Skip to content

We Want to Go Back!

February 16, 2009

People always want to go back. You can’t get where God wants you to go by listening to people. It just isn’t going to happen.

If you think about Moses as he leads Israel out of Egypt you notice that they almost immediately want to return. People don’t like change. They prefer the status quo.

Some of you may be thinking about our recent election and you may doubt what I say. Didn’t the people vote for change? I would say no, they voted for someone who they thought could return them to the way things were before war. What they voted for was someone who could change things back to how they were.

I know of to many Pastor’s who have had their ministries derailed by promises of change. They interview with a church that says they want to change. They tell them they are willing to do whatever it takes to move forward. They are on board.

Then the Pastor arrives to discover the only real change is to get things back to the way things were. Get the attendance back up to where it was. We want you to get things back to normal before all of this trouble. The only change they want are those that will get them back to a previous place.

But we are back to the problem. The only way you get where God wants you to go is change, real change, not the idea of change disguised as getting back to the good ole’ days. We need change that moves the church forward. That keeps us headed to the promised land of God’s goal.

What does this mean to leaders in the church?

Be ready for disagreement. Moses experienced his fair share. One of the problems you find with churches controlled by the members is that they exert this control to keep things the same.

Why do you think so many turn to church planting? There is nothing to change from or no past to get back to. You get to implement the changes from the beginning so that they are the status quo.

No wonder God is using church plants, God wants to get his body somewhere and we usually resist.

Be ready to move on. This has to be the hardest of them all. If you are really going to follow the voice of God you must be willing to keep moving. How many of the original members of the tribe of Israel made it into the Promised Land? So don’t be surprised if no one wants to follow along, if it is God’s vision that shouldn’t matter. Don’t trade security for progress, bad things happen, just ask Aaron.

The last thing is find some people who you can count on. Moses needed people who had his back. In the end Joshua became his successor and someone who supported him along the way. If you are going to follow God’s vision you must have friends on your side. You can’t make it alone. If your church doesn’t support your vision, if the elders aren’t willing to come to your defense, there isn’t much chance of moving forward.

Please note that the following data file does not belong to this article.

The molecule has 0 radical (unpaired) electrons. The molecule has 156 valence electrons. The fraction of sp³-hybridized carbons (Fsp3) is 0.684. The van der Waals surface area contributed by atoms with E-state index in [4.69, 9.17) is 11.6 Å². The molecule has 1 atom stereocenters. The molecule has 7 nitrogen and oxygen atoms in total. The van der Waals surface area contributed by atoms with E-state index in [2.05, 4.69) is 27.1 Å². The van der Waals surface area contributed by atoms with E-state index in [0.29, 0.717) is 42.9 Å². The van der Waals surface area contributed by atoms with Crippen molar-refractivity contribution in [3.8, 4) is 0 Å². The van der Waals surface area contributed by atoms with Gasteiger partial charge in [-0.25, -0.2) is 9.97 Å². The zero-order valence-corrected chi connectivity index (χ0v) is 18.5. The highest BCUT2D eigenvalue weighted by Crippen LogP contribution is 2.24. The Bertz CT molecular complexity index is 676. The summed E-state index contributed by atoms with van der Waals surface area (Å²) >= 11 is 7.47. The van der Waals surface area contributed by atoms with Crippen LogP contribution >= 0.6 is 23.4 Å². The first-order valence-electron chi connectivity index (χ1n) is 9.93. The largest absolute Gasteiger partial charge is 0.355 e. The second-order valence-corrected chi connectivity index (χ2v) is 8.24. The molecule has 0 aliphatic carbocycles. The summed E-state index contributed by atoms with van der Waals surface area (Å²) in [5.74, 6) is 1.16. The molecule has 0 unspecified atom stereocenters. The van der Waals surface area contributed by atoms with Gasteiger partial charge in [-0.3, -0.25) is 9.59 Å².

If you are called to lead you must do as you are told. Don’t make excuses, “people won’t listen”, don’t blame others and don’t settle for an existence that is less than getting where God wants to go. Don’t abandon your calling. How many abandon ministy all together because because people didn’t want to go? Where would God’s people be if Moses or Joshua abandoned their responsibility? Too many ministers are leaving ministry because people won’t go along, well, welcome to the leadership of God’s people.

2 Comments leave one →
  1. Jim Sexton permalink
    February 17, 2009 3:30 pm

    I have fallen into a ‘read-but not-reply’ mode lately on the blogs that I read, but wanted to tell you and the others who are writing here to keep up the good work!

    I think that one problem is that many who are in the position to lead are themselves not doing much more than following. They are looking to institutional schools in their brotherhood for the direction, instead of looking to God for it.

    Your point about the 10 who got a glimpse of the promised land but never entered had more to do with their choice to follow their own instincts and direction rather than to lean on God’s. Of that we must also be wary, that we don’t get caught up in conventional wisdom in making our decisions.


  2. February 17, 2009 5:09 pm

    Thanks Jim for the comment.

    I agree.

Leave a Reply

Fill in your details below or click an icon to log in: Logo

You are commenting using your account. Log Out /  Change )

Google photo

You are commenting using your Google account. Log Out /  Change )

Twitter picture

You are commenting using your Twitter account. Log Out /  Change )

Facebook photo

You are commenting using your Facebook account. Log Out /  Change )

Connecting to %s

%d bloggers like this: